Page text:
New Edinburgh Introduction
Written by Bytown Museum
New Edinburgh was founded by Scotsman and stonemason Thomas MacKay, who arrived in Canada in 1817 to help build the Lachine Canal in Montréal. In 1826, he became one of the five main contractors on the Rideau Canal. He built the Ottawa Locks and the Commissariat Building (now the Bytown Museum).
MacKay did well by the Canal's construction and, in 1829, after recognizing the potential power of the Rideau Falls, he began purchasing land in the area. He proceeded to build mills, factories and stores. One of MacKay's larger mills was a five-storey flour mill which produced in excess of 350 barrels of flour per day.
MacKay also laid out the community of New Edinburgh near the falls and encouraged his many workers to settle there. Typical occupations for the workers included mill hand, cooper, blacksmith and weaver. Merchants and farmers also settled in the area.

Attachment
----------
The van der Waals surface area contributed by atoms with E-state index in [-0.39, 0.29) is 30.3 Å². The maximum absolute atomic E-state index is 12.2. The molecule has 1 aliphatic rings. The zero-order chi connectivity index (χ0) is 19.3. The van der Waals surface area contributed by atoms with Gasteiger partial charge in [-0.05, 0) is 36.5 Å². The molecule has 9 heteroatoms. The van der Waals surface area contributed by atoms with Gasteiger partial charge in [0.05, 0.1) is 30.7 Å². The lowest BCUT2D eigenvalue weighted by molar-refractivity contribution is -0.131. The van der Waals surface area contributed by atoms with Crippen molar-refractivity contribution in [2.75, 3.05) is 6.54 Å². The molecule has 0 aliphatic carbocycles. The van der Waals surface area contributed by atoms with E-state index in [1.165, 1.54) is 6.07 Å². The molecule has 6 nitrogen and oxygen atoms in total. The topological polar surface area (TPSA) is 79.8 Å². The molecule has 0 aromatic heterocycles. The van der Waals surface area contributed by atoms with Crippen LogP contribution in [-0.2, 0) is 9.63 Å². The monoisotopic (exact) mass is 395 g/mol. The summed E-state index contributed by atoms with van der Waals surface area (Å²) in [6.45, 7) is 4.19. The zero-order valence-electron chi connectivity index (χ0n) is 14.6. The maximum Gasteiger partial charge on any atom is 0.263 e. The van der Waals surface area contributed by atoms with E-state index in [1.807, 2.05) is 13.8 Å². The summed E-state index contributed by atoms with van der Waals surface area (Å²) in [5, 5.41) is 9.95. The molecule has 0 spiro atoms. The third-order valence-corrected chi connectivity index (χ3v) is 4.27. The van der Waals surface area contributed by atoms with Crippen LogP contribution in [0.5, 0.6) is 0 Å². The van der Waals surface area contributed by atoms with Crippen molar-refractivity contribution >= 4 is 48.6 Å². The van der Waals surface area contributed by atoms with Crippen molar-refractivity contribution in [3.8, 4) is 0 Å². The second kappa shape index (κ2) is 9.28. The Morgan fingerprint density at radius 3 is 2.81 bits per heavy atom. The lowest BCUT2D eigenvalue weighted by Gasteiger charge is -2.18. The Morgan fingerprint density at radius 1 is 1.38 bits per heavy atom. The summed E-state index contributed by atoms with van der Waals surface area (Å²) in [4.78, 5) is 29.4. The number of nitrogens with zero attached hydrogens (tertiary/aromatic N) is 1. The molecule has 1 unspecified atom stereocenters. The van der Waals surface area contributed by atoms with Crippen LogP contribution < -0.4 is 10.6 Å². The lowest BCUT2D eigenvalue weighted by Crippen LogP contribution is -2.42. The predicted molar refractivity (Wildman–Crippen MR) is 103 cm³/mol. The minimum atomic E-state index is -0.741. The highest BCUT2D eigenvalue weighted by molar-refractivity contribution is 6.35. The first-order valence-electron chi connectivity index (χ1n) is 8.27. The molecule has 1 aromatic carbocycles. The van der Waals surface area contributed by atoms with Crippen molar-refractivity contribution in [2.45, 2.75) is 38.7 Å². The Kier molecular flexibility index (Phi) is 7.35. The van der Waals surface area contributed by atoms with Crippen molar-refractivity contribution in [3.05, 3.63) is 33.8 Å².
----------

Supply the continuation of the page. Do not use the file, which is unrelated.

In 1833, the community of New Edinburgh was formally recognized. Its main streets were named for members of MacKay's family, including himself, his wife (Ann Crichton), and their four sons (John, Charles, Thomas and Alexander).
In 1838, MacKay built Rideau Hall as his family home. When Ottawa was chosen as capital of Canada in 1857, the government leased Rideau Hall from MacKay's widow (MacKay had died in 1855). The government purchased the residence outright a few years later. Rideau Hall's vice-regal status attracted prominent families to the area and, in the late 1800s, substantial brick houses for the gentry were built along MacKay Street.
In 1887, New Edinburgh was annexed by the City of Ottawa and became known as New Edinburgh Ward. In the first half of the 20th century, New Edinburgh's industrial sector declined and it became largely a residential community. From the end of World War II onward, it stabilized into the community we know today – home to the prime minister, governor general, international diplomats and, of course, many local residents.
As you explore the New Edinburgh map, you will discover many sites and buildings with ties to community founder Thomas MacKay and his family, including Rideau Falls, Earnscliffe and the Bytown Prescott Railway, along with the site of Ottawa's first shintie game.
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